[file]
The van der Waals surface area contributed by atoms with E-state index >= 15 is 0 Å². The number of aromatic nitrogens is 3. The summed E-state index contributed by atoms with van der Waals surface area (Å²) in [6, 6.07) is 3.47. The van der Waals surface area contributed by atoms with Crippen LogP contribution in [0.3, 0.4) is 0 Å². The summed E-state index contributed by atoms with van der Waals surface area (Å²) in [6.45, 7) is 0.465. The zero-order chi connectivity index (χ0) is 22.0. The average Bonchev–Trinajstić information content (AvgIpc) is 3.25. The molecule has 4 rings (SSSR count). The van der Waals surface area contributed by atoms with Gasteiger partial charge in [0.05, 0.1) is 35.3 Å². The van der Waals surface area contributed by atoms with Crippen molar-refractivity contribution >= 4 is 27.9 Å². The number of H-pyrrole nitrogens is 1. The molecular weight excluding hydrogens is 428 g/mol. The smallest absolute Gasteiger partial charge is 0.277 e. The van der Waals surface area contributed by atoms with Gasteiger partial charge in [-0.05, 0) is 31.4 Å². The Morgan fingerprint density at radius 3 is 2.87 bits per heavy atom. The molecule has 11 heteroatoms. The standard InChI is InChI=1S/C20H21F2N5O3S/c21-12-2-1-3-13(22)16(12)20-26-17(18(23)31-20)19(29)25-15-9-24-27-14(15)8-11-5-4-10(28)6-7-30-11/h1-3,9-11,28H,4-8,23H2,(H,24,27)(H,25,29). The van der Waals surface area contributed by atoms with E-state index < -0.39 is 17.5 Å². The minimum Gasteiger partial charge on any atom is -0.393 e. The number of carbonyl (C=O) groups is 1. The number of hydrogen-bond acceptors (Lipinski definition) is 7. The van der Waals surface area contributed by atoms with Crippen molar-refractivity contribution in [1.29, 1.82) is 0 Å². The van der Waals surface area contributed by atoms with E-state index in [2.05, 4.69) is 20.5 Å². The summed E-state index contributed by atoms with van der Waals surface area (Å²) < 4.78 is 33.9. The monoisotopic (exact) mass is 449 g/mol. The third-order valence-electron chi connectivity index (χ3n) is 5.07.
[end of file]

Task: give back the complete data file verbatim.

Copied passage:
The van der Waals surface area contributed by atoms with E-state index >= 15 is 0 Å². The number of aromatic nitrogens is 3. The summed E-state index contributed by atoms with van der Waals surface area (Å²) in [6, 6.07) is 3.47. The van der Waals surface area contributed by atoms with Crippen LogP contribution in [0.3, 0.4) is 0 Å². The summed E-state index contributed by atoms with van der Waals surface area (Å²) in [6.45, 7) is 0.465. The zero-order chi connectivity index (χ0) is 22.0. The average Bonchev–Trinajstić information content (AvgIpc) is 3.25. The molecule has 4 rings (SSSR count). The van der Waals surface area contributed by atoms with Gasteiger partial charge in [0.05, 0.1) is 35.3 Å². The van der Waals surface area contributed by atoms with Crippen molar-refractivity contribution >= 4 is 27.9 Å². The number of H-pyrrole nitrogens is 1. The molecular weight excluding hydrogens is 428 g/mol. The smallest absolute Gasteiger partial charge is 0.277 e. The van der Waals surface area contributed by atoms with Gasteiger partial charge in [-0.05, 0) is 31.4 Å². The Morgan fingerprint density at radius 3 is 2.87 bits per heavy atom. The molecule has 11 heteroatoms. The standard InChI is InChI=1S/C20H21F2N5O3S/c21-12-2-1-3-13(22)16(12)20-26-17(18(23)31-20)19(29)25-15-9-24-27-14(15)8-11-5-4-10(28)6-7-30-11/h1-3,9-11,28H,4-8,23H2,(H,24,27)(H,25,29). The van der Waals surface area contributed by atoms with E-state index < -0.39 is 17.5 Å². The minimum Gasteiger partial charge on any atom is -0.393 e. The number of carbonyl (C=O) groups is 1. The number of hydrogen-bond acceptors (Lipinski definition) is 7. The van der Waals surface area contributed by atoms with Crippen molar-refractivity contribution in [1.29, 1.82) is 0 Å². The van der Waals surface area contributed by atoms with E-state index in [2.05, 4.69) is 20.5 Å². The summed E-state index contributed by atoms with van der Waals surface area (Å²) < 4.78 is 33.9. The monoisotopic (exact) mass is 449 g/mol. The third-order valence-electron chi connectivity index (χ3n) is 5.07.